Yusef al-Ayeri

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Yusuf bin Salih bin Fahd al-Ayeri
Born 1973
Died 2003
Organization Al-Qaeda in the Arabian Peninsula
Successor Khaled Ali Hajj

Yusuf al-Ayeri or Yusuf bin Salih bin Fahd al-Ayeri (1973-2003; known by a number of aliases, including Arabic for "Swift Sword") was a Saudi Arabian member of Al-Qaeda, and the first-ever leader of Al-Qaeda in the Arabian Peninsula. According to Ron Suskind's One-percent Doctrine, he was the mastermind of a planned cyanide gas attack on both the New York City Subway and the PATH (both of which were canceled shortly before they were to happen).

Born in Dammam, Saudi Arabia, at age 18 Ayeri traveled to Afghanistan where he received paramilitary training in the Al Farouq training camp, he would go on to become a trainer at the camp. Ayeri briefly server as a bodyguard of Al Qaeda leader Osama Bin Laden, with whom he traveled to Sudan.[1]

The leader of the Somali militant Islamist group Al-Shabaab, Moktar Ali Zubeyr, has said that Saif al-Adel and Yusef al-Ayeri played an important role in the 1993 Battle of Mogadishu by providing training and participating in the battle directly.[2]

After the 1996 Khobar Towers bombing in Saudi Arabia, Ayeri was arrested by Saudi authorities and tortured. After 2 years he was released and was tasked by Bin Laden with organizing Al Qaeda’s branch within Saudi Arabia.[1]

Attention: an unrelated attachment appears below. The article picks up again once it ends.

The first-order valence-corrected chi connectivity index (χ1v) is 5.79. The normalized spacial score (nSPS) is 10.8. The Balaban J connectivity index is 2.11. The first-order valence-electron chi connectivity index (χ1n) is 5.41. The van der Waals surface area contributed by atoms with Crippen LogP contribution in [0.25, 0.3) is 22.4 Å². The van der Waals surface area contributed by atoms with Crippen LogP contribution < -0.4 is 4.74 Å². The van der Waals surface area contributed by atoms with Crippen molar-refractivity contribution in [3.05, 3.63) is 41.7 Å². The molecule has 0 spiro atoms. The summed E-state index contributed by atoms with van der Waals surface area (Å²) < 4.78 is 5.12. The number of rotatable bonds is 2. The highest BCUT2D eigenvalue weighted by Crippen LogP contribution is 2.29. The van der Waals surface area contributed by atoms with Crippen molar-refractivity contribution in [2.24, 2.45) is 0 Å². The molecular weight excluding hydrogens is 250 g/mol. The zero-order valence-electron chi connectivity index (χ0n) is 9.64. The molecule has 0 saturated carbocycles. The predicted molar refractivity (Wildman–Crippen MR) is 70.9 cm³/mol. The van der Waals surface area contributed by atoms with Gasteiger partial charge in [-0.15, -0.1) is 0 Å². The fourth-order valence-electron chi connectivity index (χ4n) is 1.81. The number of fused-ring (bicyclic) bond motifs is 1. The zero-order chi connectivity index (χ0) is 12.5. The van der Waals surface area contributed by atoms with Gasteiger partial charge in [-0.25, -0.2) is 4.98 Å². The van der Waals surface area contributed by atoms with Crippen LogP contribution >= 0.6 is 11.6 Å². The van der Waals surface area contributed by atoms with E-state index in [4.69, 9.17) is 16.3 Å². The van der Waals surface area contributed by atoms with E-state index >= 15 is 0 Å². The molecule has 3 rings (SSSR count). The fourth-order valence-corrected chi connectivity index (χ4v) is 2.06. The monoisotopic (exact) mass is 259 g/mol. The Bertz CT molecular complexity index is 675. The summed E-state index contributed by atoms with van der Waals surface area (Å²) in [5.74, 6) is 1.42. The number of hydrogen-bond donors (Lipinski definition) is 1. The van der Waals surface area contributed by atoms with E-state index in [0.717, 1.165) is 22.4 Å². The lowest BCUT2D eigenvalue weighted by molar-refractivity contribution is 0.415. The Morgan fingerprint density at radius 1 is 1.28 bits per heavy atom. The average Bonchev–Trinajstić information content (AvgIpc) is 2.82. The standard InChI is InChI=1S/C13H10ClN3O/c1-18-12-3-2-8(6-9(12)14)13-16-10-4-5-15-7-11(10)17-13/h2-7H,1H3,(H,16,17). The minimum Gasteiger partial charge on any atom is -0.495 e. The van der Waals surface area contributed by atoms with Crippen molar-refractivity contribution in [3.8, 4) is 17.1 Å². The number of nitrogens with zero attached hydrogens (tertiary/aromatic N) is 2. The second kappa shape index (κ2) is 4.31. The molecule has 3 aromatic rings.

Before his death, he also wrote a number of strategic documents on Al-Qaeda:

"First, it was discovered that this al-Ayeri was behind a Web site, al-Nida, that U.S. investigators had long felt carried some of the most specialized analysis and coded directives about al Qaeda's motives and plans. He was also the anonymous author of two extraordinary pieces of writing -- short books, really, that had recently moved through cyberspace, about al Qaeda's underlying strategies. The Future of Iraq and the Arabian Peninsula After the Fall of Baghdad, written as the United States prepared its attack, said that an American invasion of Iraq would be the best possible outcome for al Qaeda, stoking extremism throughout the Persian Gulf and South Asia, and achieving precisely the radicalizing quagmire that bin Laden had hoped would occur in Afghanistan. A second book, Crusaders' War, outlined a tactical model for fighting the American forces in Iraq, including "assassination and poisoning the enemy's food and drink," remotely triggered explosives, suicide bombings, and lightning strike ambushes. It was the playbook."[3]

Al-Ayeri was killed in 2003 in a gun-battle with Saudi security forces as part of the crackdown on Islamic insurgency in Saudi Arabia. His brother-in-law is the Saudi Cleric Sulaiman Al-Alwan.[1]

See also[edit]

References[edit]

  1. ^ a b c Re-Reading al-Qaeda Writings of Yusuf al-Ayiri von Roel Meijer, ISIM Review 18, Herbst 2006
  2. ^ "Shabaab leader recounts al Qaeda's role in Somalia in the 1990s". Long War Journal. 2011-12-30. Retrieved 2014-07-01. 
  3. ^ pg 235, Suskind 2007

External links[edit]